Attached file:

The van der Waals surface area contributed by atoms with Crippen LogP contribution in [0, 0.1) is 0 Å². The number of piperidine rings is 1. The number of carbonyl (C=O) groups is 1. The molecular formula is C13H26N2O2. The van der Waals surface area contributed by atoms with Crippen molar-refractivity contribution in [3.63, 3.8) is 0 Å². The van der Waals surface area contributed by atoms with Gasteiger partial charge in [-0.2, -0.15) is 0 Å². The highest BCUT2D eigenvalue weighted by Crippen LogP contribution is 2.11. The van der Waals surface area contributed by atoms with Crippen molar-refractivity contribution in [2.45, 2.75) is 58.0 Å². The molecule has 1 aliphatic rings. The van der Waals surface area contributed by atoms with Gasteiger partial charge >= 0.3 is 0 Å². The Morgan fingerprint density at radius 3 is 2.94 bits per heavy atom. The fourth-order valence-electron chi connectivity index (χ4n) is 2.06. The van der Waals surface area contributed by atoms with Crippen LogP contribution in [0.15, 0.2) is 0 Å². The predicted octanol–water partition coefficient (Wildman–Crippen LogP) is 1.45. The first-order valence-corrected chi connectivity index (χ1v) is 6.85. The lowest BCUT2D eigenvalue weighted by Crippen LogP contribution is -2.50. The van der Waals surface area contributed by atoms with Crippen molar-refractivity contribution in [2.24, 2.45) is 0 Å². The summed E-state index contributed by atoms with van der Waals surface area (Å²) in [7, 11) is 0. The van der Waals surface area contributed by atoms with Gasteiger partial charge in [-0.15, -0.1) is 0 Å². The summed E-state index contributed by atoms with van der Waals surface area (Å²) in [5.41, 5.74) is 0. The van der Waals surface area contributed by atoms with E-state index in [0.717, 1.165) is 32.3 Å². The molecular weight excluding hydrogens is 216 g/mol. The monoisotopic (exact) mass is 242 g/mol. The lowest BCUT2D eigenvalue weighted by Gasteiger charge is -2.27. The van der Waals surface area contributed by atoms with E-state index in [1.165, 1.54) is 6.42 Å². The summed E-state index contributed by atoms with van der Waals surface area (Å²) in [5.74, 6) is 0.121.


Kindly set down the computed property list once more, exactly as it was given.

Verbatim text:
The van der Waals surface area contributed by atoms with Crippen LogP contribution in [0, 0.1) is 0 Å². The number of piperidine rings is 1. The number of carbonyl (C=O) groups is 1. The molecular formula is C13H26N2O2. The van der Waals surface area contributed by atoms with Crippen molar-refractivity contribution in [3.63, 3.8) is 0 Å². The van der Waals surface area contributed by atoms with Gasteiger partial charge in [-0.2, -0.15) is 0 Å². The highest BCUT2D eigenvalue weighted by Crippen LogP contribution is 2.11. The van der Waals surface area contributed by atoms with Crippen molar-refractivity contribution in [2.45, 2.75) is 58.0 Å². The molecule has 1 aliphatic rings. The van der Waals surface area contributed by atoms with Gasteiger partial charge >= 0.3 is 0 Å². The Morgan fingerprint density at radius 3 is 2.94 bits per heavy atom. The fourth-order valence-electron chi connectivity index (χ4n) is 2.06. The van der Waals surface area contributed by atoms with Crippen LogP contribution in [0.15, 0.2) is 0 Å². The predicted octanol–water partition coefficient (Wildman–Crippen LogP) is 1.45. The first-order valence-corrected chi connectivity index (χ1v) is 6.85. The lowest BCUT2D eigenvalue weighted by Crippen LogP contribution is -2.50. The van der Waals surface area contributed by atoms with Crippen molar-refractivity contribution in [2.24, 2.45) is 0 Å². The summed E-state index contributed by atoms with van der Waals surface area (Å²) in [7, 11) is 0. The van der Waals surface area contributed by atoms with Gasteiger partial charge in [-0.15, -0.1) is 0 Å². The summed E-state index contributed by atoms with van der Waals surface area (Å²) in [5.41, 5.74) is 0. The van der Waals surface area contributed by atoms with E-state index in [0.717, 1.165) is 32.3 Å². The molecular weight excluding hydrogens is 216 g/mol. The monoisotopic (exact) mass is 242 g/mol. The lowest BCUT2D eigenvalue weighted by Gasteiger charge is -2.27. The van der Waals surface area contributed by atoms with E-state index in [1.165, 1.54) is 6.42 Å². The summed E-state index contributed by atoms with van der Waals surface area (Å²) in [5.74, 6) is 0.121.